Just two weeks after plans were announced for a Breaking Bad spin-off, series creator Vince Gilligan has inked a deal to create another TV show. He will join forces with House creator David Shore on the police drama Battle Creek, which will debut during the 2014-2015 season on CBS. READ FULL STORY

'Breaking Bad' stars reveal which props they kept (or stole)

The blue meth. The pork pie hat. The Pontiac Aztec. Bacon in the shape of numbers. Not one, but two copies of Mr. Magorium’s Wonder Emporium. These are just a small sampling of the iconic items that will forever be linked to Breaking Bad. (Some of them you can even bid on here.) When filming on AMC’s acclaimed drug drama wrapped earlier this year, the show’s stars walked away with tears in their eyes and five seasons of memories in their brains. But they also wanted something tangible to remind them of their journey into darkness. Here, they tell EW which famous props they took from the set — with or without permission.

Bryan Cranston set to return to 'How I Met Your Mother'

Breaking Bad might be sailing into the sunset on Sunday but fans of the show will get a chance to see Bryan Cranston on TV again very soon.

CBS announced today that the Breaking Bad star is set to reprise his role as Hammond Druthers, Ted’s former jerk boss/co-worker, who last appeared in the show’s second season. Cranston, who right now is booked for one episode (to air this fall), is the latest star to schedule a return to HIMYM as it moves along in its final season and he will probably not be the last.

In case you missed it, here’s our review of this week’s season premiere. 

'Breaking Bad': What's the No. 1 question that fans ask the cast?

Breaking Bad is an unorthodox and nuanced character study of a dispirited chemistry teacher-turned-killer meth maker that generates innumerable questions: How far would you go to provide for your family?  Can Walter White find some shred of redemption or meaning in his ghastly, shattered life before it all ends? Who is the intended ricin victim? By the way, how did Gus manage to walk out of the room and straighten his tie after having half of his face blown off? Oh, and how good would that tableside guacamole have been?

You get the point. There’s a lot to wonder about. And the stars of AMC’s provocative drug drama have been asked just about every question under the Albuquerque sun. But which one did they hear the most? Read on to find out. READ FULL STORY

'Breaking Bad' scores best-ever ratings with penultimate episode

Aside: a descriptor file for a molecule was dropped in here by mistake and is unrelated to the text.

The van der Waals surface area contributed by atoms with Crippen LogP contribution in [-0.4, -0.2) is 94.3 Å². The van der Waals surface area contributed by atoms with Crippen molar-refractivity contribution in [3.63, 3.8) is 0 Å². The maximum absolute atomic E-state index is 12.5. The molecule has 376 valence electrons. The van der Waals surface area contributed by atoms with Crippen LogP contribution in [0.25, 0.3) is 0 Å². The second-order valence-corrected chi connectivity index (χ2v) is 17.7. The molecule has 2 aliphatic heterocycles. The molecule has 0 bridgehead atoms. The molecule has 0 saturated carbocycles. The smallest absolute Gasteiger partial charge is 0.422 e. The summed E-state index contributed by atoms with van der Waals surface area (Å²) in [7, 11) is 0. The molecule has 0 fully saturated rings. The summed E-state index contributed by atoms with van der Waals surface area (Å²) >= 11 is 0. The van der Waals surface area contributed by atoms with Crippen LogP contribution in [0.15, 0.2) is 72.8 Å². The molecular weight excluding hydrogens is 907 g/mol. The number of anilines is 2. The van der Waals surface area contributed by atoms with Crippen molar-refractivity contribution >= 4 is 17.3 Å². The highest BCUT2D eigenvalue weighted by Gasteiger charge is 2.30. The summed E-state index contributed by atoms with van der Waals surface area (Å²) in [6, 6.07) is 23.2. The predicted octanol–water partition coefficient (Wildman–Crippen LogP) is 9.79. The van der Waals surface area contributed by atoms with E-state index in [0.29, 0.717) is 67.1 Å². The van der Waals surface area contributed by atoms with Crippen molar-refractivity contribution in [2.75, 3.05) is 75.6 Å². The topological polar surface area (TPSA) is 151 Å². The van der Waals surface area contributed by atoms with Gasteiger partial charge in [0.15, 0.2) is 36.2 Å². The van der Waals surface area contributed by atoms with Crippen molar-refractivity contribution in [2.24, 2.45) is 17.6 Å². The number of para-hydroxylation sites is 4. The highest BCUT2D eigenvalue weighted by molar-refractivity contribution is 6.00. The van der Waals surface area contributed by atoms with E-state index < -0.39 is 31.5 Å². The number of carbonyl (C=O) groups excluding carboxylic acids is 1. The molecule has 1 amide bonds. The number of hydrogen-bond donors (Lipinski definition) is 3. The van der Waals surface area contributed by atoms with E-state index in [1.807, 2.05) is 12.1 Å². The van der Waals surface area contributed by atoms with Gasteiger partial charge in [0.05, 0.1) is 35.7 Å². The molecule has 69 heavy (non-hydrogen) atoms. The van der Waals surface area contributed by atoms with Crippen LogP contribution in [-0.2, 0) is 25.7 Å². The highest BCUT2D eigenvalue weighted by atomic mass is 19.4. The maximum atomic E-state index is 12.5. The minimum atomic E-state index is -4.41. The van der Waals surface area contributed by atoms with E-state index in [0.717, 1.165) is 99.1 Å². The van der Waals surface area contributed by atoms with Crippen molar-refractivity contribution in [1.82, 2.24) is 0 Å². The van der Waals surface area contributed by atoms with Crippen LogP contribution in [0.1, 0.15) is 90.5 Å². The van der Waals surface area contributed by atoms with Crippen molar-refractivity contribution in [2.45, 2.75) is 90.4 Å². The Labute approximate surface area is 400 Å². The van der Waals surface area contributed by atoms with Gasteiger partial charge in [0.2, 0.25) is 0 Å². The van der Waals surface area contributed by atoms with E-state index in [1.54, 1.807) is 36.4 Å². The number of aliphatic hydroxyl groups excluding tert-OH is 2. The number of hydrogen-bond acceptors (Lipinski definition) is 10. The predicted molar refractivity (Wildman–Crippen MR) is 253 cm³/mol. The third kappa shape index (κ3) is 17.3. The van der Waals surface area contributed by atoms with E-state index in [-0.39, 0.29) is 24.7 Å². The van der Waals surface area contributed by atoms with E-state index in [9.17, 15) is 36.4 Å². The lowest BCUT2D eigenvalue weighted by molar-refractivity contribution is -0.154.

Another week of Breaking Bad, another ratings record.

The AMC crime drama, which should no longer be considered simply a “cult” hit, nabbed a series-best 6.6 million viewers with Sunday night’s penultimate episode, “Granite State.” It achieved this feat against strong competition from the Emmy Awards, at which it claimed the Outstanding Drama Series trophy, NFL action, and the series finale of Dexter. Bad also set a new series-high among adults 18-to-49 with this 75-minute episode, drawing 4.3 million viewers in that demo. READ FULL STORY

'Breaking Bad' writer talks last night's episode, 'Granite State', and what it is that Walt has become

SPOILER ALERT: Stop reading if you haven’t seen “Granite State” yet.

If you’ve somehow managed to recover from last night’s penultimate episode of Breaking Bad, well, we might have some bad news. Now comes the time when you have to wipe your eyes, get up off the floor, and start reanalyzing everything you felt about last night’s events — down to Walter White wearing long johns.

Now that Walt seems to have found his own personal hell, and Jesse is stuck in the firm (and very evil) grasp of the Nazis, the world we once knew — where blue meth flooded the streets run by Gus Fring, and Walt Jr. didn’t tell his father to “just die” — is gone. We’re left with a dying and very broken Walt, and a Jesse who probably wishes he was dying. So let’s talk about it! With only one episode left to end the beloved series, what is happening with Walt? Is Saul really gone? And just who is Todd? We talked with Peter Gould, co-executive producer and writer of last night’s episode, “Granite State,” about all things Heisenberg, New Hampshire, and more: